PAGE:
Premiership Flops: Not the worst, just the worst value.

10 Dec

Ali Dia, the worst player in Premier League history according to many a pundit and fan. This may be true, but was he an actual flop.

Not really, if anything the man who claimed to be George Weah’s cousin is more deserving of the tag of a spoofer or huckster than a flop. Despite utterly hoodwinking Graeme Souness, Dia was only signed to a months contract, with the financial cost to Southampton relatively small.

Dia was a personal embarrassment for Souness and Southampton, but it was a brief embarrassment, nothing more than a blush. An actual flop costs money, lots of it, and can ultimately decide not only the fate of a manager but an entire club.

Flops are the players who promised much and delivered little. They’re the guys maligned for costing more in millions than returns in goals.These are the Premierships biggest flops.

Mamma Mia! Andriy's Italian antics never went down well in London.

Andriy Shevchenko

Shevchenko’s much publicized move to Chelsea was tainted from the start. Costing in excess of £30 million, the rumour was that the transfer was made primarily at the behest of owner Roman Abramovich, allegedly to the chagrin of then manager, Jose Mourinho.

The Ukrainian striker, so prolific in his time at AC Milan, only scored 22 times in 77 appearances over a period of 3 seasons. His ineffectiveness in front of goal contrasted sharply with that of fellow Chelsea striker, Didier Drogba, who over the same period, scored 48 goals in 92 appearances.

Ball watching cost Rebrov dear.

Sergei Rebrov

Another flop from the Ukraine, Rebrov partnered Shevchenko in a dynamic and formidable attack for Dynamo Kyiv in the late 1990’s.

Following on from his success as the  top-scorer in the Champions league season of 1999-2000, Rebrov moved to Tottenham Hotspur for a fee of £11 million, a large sum at the time.

Rebrov fared poorly during his time at Spurs, scoring only 15 times in 75 appearances. Unlike Shevchenko, Rebrov was never able to replicate his form outside of the Ukraine and remains one of the worst signings ever made by George Graham, a manager once known for having an acute eye for talent.

Hands on hips. Never a good look.

Juan Sebastian Veron

Following a stellar club career in Italy, Veron was expected to make a considerable impact in England after his £28 million transfer to Manchester United in 2001.

His play was erratic at best and despite the full backing of his manager, Veron failed to re-discover the form that had made him such a star in Serie A.

Veron, later moved to Chelsea in 2003 for a reported £15 million. Much like his time in Manchester, Veron failed to make an impact, eventually earning himself the unwanted, albeit unique, honour of being a flop at 2 major English clubs.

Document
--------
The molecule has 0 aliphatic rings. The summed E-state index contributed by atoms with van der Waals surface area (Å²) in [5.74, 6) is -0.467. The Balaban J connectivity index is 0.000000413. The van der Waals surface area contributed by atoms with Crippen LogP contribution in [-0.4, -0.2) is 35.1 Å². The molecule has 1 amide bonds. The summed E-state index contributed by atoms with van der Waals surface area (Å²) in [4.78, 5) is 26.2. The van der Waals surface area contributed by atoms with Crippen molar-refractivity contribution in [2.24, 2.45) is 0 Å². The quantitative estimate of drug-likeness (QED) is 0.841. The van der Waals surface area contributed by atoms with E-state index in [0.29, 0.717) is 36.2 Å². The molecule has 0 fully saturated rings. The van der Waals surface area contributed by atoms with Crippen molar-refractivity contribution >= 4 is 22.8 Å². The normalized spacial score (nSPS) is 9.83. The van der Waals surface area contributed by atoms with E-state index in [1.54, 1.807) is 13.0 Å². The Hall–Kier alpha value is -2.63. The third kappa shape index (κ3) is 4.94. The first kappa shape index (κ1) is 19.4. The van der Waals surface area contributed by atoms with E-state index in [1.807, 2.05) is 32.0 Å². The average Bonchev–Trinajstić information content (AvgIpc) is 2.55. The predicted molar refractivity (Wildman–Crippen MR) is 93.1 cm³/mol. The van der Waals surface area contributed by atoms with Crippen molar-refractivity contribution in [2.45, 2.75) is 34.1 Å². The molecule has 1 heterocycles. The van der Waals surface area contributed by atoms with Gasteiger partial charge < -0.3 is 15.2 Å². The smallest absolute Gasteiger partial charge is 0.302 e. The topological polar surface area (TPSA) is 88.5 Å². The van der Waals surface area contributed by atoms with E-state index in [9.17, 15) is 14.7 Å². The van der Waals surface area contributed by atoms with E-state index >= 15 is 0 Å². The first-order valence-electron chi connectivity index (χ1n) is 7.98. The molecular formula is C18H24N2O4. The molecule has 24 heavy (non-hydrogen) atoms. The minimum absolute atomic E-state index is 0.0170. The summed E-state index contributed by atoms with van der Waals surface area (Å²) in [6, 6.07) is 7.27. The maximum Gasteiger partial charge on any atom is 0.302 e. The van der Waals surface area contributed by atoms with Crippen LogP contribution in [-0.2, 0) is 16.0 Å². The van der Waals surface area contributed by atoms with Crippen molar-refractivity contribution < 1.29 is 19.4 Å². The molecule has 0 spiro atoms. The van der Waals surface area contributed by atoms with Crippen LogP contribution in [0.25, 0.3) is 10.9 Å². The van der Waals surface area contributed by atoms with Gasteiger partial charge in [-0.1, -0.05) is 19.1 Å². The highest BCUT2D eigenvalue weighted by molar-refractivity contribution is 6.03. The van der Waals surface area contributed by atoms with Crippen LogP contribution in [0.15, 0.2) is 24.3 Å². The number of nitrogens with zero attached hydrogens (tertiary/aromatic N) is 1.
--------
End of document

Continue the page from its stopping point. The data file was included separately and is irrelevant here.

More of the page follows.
Steve Marlet. Remember him? Thought not.

Steve Marlet

Marlet will live in infamy as one of the worst signings in Premiership history.  In 2001, a recently promoted Fulham, backed by Mohamed Al-Fayed, bought the French international for a club record fee of £11.5 million.

His on-field performances lead many to believe that the winger cum forward was woefully overpriced. These suspicions eventually lead Al-Fayed to accuse then club manager, Jean Tigana of over-paying for Marlet for the purposes of financial gain.

The chairmen’s accusations were not without basis as Tigana still held ties to Marlet’s previous club, Lyon. A court case ensued, although the charges against Tigana were eventually dropped.

Much like many Premier League flops, Marlet was unable to carry his previous form to a foreign league.

£7million a goal so far.

Andy Carroll

Some may feel it harsh to tag the young Geordie as a flop, especially when the man he replaced at Liverpool, Fernando Torres, has failed to replicate any real semblance of form at Chelsea.

However, Torres is not a flop for one cardinal reason; he has previous form in the Premier League. The Spaniard scored 81 times in 142 games for the Reds, one of the best scoring ratios of any striker in the history of the Premier League.

Carroll, on the other hand, has only half a season of form at Newcastle to draw on, and despite costing an astronomical £35 million, has only scored 5 in 23 for Liverpool. Such a ratio almost rivals that of Sergei Rebrov, who along with other major flops, can at least point to his success in foreign leagues. A claim unavailable to the Englishman.

Carroll may not be a flop yet, but he’s fast on his way and could conceivably become the biggest flop in Premier League history.

The Also Rans; Players who didn’t make the list for the primary reason of not being rubbish enough (or just not expensive enough).

Kleberson (Man Utd)-The Brazilian world cup winner was not one of Alex Ferguson’s more ‘Kleber’ signings.

Albert Luque (Newcastle Utd)-More like ‘Un-Luque’ (‘Im hear all night’).

Marcelino (Newcastle Utd)- Not a clue, but he allegedly cost the Magpies nearly £6million.

Tomas Brolin (Leeds Utd)- The Swede could at least point to his expanding waistline as a reason for his lack of form.

Karol Poborksy (Man Utd)-Luckily for the Czech international, he’s most fondly remembered for this work of genius rather than his torrid time at Old Trafford.


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